Harald zur Hausen (born March 11, 1936 in Gelsenkirchen, Province of Westphalia) is a German virologist and professor emeritus. He has done research on cancer of the cervix, where he discovered the role of papilloma viruses, for which he received the Nobel Prize in Physiology or Medicine 2008.
Zur Hausen was born in Gelsenkirchen, Germany, went to the Gymnasium in Vechta, and studied medicine at the Universities of Bonn, Hamburg and Düsseldorf and received a Doctor of Medicine degree in 1960 from the University of Düsseldorf, after which he became a medical assistant.
Two years later, he joined the Institute for Microbiology at the University of Düsseldorf as a laboratory assistant. After three and a half years, he moved to Philadelphia and worked at the Virus Laboratories of the Children's Hospital together with the famous husband and wife virologists, Werner and Gertrude Henle, who had to escape from Nazi Germany. In a ground-breaking study, he contributed to finding for the first time that a cancer virus (Epstein-Barr virus) can transform healthy cells (lymphocytes) into cancer cells. This directly showed that viruses can cause cancer cell formation. He became an assistant professor at the University of Pennsylvania. In 1969, he became a regular teaching and researching professor at the University of Würzburg, where he worked at the Institute for Virology. In 1972, he moved to the University of Erlangen-Nuremberg. In 1977, he moved on to the University of Freiburg (Breisgau), where he headed the department of virology and hygiene. Working with Lutz Gissmann, zur Hausen first isolated human papillomavirus 6 by simple centrifugation from genital warts. Together with Ethel-Michelle de Villiers, who would marry zur Hausen after his divorce from his first wife, this group isolated HPV 6 DNA from genital warts, suggesting a possible new way of identifying viruses in human tumors. This paid off several years later in 1983 when zur Hausen identified HPV 16 DNA in cervical cancer tumors by Southern blot hybridization. This was followed by discovery of HPV18 a year later, thus identifying the culprits responsible for ~75% of human cervical cancer. This sparked a major scientific controversy with other scientists favoring herpes simplex as a cause for cervical cancer.
From 1983 until 2003 zur Hausen served as a chairman and member of the scientific advisory board of the German Cancer Research Center (Deutsches Krebsforschungszentrum, DKFZ in German) in Heidelberg and professor of medicine at the University of Heidelberg. He also is editor-in-chief of the International Journal of Cancer. He is author of the book Infections Causing Human Cancer from 2006. On January 1, 2010 zur Hausen became the president of the German Cancer Aid, the leading organization fighting cancer in Europe. It was founded by doctor Mildred Scheel, the late “First Lady” of Germany. Zur Hausen has three sons from his first wife.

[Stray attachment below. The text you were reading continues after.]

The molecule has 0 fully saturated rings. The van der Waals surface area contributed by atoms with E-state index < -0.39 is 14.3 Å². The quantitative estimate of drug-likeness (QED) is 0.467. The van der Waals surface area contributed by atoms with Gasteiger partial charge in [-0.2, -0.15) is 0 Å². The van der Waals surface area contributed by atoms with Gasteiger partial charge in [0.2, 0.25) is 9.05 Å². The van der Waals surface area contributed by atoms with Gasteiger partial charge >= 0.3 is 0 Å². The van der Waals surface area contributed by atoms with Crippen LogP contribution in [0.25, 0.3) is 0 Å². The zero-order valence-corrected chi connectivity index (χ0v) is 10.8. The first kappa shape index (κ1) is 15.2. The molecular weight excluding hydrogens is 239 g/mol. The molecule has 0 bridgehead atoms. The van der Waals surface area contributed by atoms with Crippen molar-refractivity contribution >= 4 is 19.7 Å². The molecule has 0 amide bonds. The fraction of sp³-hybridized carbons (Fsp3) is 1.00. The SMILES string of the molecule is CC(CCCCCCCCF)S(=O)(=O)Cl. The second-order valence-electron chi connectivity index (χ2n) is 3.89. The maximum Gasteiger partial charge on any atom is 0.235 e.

Zur Hausen's specific field of research is the study of oncoviruses. In 1976, he published the hypothesis that human papillomavirus plays an important role in the cause of cervical cancer. Together with his collaborators, he then identified HPV16 and HPV18 in cervical cancers in 1983-4. This research directly made possible the development of a vaccine which was introduced in 2006. See also HPV vaccine. He is also credited with discovery of the virus causing genital warts (HPV 6) and a monkey lymphotropic polyomavirus that is a close relative to a recently discovered human Merkel cell polyomavirus, as well as techniques to immortalize cells with Epstein-Barr virus and to induce replication of the virus using phorbol esters. His work on papillomaviruses and cervical cancer received a great deal of scientific criticism on initial unveiling but subsequently was confirmed and extended to other high-risk papillomaviruses.
He received the Gairdner Foundation International Award in 2008 for his contributions to medical science. He also shared the 2008 Nobel Prize in Medicine with Luc Montagnier and Françoise Barré-Sinoussi, who discovered the human immunodeficiency virus.
There was controversy over the 2008 Nobel when it was learned that Bo Angelin, a member of the Nobel Assembly that year, also sat on the board of AstraZeneca, a company which earns patent royalties for HPV vaccines. This was exacerbated by the fact that AstraZeneca had also entered into a partnership with Nobel Web and Nobel Media to sponsor documentaries and lectures to increase awareness of the prize. However, colleagues widely felt that the award was deserved, and the secretary of the Nobel Committee and Assembly made a statement that at the time of the vote, Bo Angelin did not know of AstraZeneca's HPV vaccine patents.
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